Frequently Asked Questions

Why do I need an Attorney if we have an Agreement?

The desire to save money by not retaining an attorney to handle the negotiation, drafting and court approval of a family law agreement is understandable.  However there are significant dangers in handling such matters pro se (without an attorney).  This risk increases when the other side has an attorney.

One of the significant dangers in handling such agreements pro se is issue spotting.  While a husband and wife or mother and father may have general ideas as to how they wish to resolve their dispute, they lack the experience of a family law practitioner.  Over the years, most family law attorneys develop insight into the types of problems that can develop over children, property or support and can suggest language that resolves or prevents these problems.  Too often pro se litigants leave out provisions of the agreement that might have been useful in enforcing or implementing the agreement.  Further, many pro se agreements are silent on issues that an experienced family law attorney would have spotted, leaving the parties in conflict when they realize their agreement doesn’t offer guidance on dealing with that problem.

The flip side of the problem of not addressing important issues is addressing these issues in a manner that typically leads to conflict.  Many times my clients want some provision in the agreement that sounds helpful but, at least in my experience, often causes more problems than it resolves.  While the client is the ultimate decision maker, an attorney can be vital in noting the problems that might arise in entering such an agreement and in suggesting language that meets the client’s goals without causing unanticipated or unnecessary problems.

Another problem with pro se agreements is vague, ambiguous or contradictory language.  Attorneys become skilled in drafting agreements within their field of practice.  Over time they develop the ability to spot such problematic language and remedy it.  Ideally the language of an agreement should perfectly match the parties’ understanding of what they have agreed to.  While such an ideal is never reached, an attorney’s experience and efforts can be vital to having the agreement’s language come close to matching the parties’ expectations.  Too often pro se agreements lead to subsequent disputes because the language of the agreement lacks the necessary precision.  Further, an agreement drafted by an attorney for one party, and reviewed by a pro se opposing party, will often contain very one-sided language because it is drafted to protect the client’s interests to the detriment of the pro se’s interests.  Having an attorney review the language of an agreement can insure that such an agreement is not so one-sided.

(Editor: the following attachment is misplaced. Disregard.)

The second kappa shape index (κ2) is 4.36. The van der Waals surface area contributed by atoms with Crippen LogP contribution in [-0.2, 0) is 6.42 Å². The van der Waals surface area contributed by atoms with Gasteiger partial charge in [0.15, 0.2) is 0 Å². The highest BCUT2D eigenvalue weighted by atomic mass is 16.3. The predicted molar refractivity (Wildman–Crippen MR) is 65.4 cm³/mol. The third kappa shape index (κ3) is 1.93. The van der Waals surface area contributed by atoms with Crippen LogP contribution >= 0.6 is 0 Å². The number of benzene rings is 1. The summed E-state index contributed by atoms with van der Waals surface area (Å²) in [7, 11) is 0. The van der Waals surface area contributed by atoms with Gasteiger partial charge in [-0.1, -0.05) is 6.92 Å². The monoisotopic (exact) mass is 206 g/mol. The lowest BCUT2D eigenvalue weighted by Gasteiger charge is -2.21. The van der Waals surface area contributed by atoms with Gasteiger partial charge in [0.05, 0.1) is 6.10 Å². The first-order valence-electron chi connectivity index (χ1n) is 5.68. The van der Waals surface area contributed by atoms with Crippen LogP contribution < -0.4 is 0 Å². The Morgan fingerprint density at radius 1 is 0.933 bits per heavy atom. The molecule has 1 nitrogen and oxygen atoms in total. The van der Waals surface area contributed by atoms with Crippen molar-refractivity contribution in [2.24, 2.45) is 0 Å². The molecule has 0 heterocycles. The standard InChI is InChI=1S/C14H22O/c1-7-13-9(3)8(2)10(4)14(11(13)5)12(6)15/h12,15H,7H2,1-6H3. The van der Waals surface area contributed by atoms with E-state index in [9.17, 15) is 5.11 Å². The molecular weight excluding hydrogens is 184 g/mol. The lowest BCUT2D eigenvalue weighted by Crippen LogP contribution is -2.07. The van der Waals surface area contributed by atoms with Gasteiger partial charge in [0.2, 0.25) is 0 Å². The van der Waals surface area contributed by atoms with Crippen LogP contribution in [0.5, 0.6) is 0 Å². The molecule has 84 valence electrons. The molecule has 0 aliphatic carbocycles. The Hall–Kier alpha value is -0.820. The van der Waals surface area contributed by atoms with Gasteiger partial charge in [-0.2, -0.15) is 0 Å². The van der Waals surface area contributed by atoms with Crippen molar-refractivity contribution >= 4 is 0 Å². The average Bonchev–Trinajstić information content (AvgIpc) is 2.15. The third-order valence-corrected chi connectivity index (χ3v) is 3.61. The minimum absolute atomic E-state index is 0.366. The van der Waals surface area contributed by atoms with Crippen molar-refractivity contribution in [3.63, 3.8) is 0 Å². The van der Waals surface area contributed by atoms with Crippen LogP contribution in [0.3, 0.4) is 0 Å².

An attorney can finally be helpful in turning an executed agreement into a family court order.  While there are pro se forms that the public can use to handle such matters on their own, there are numerous procedural hurdles in the path from obtaining an executed agreement to having that agreement being made a binding final order.  An experienced family law attorney knows the process and can get such agreements approved relatively quickly.  It can be extremely frustrating to have the court reject an agreement because some procedural requirement was missed.  Sometimes pro se litigants finally hire an attorney only after their unfamiliarity with family court procedure has delayed the approval of the agreement.  For further information read: How Does One Turn a Domestic Agreement into a Binding Court Order?

Once approved by the family court, domestic agreements have long-term consequences that are hard to modify.  Absent both parties’ agreement, property division, attorney fee orders and waivers of alimony or non-modifiable alimony cannot be modified by subsequent litigation. For more information read: What is and is not Modifiable in a Family Court Final Order?  Further while permanent alimony and child related issues (custody, visitation, support) can always be modified upon a showing of an unanticipated substantial change of circumstances, such orders are often difficult to modify and can be even more difficult to modify if the original agreement’s language is ambiguous or one-sided.

For pro se litigants who are conversant with family court procedure and who have agreements that do not involve children, alimony or significant property, it can make sense to handle domestic agreements without retaining counsel.  Most other folks would benefit from hiring counsel to guide them through divorce, child custody and child support issues.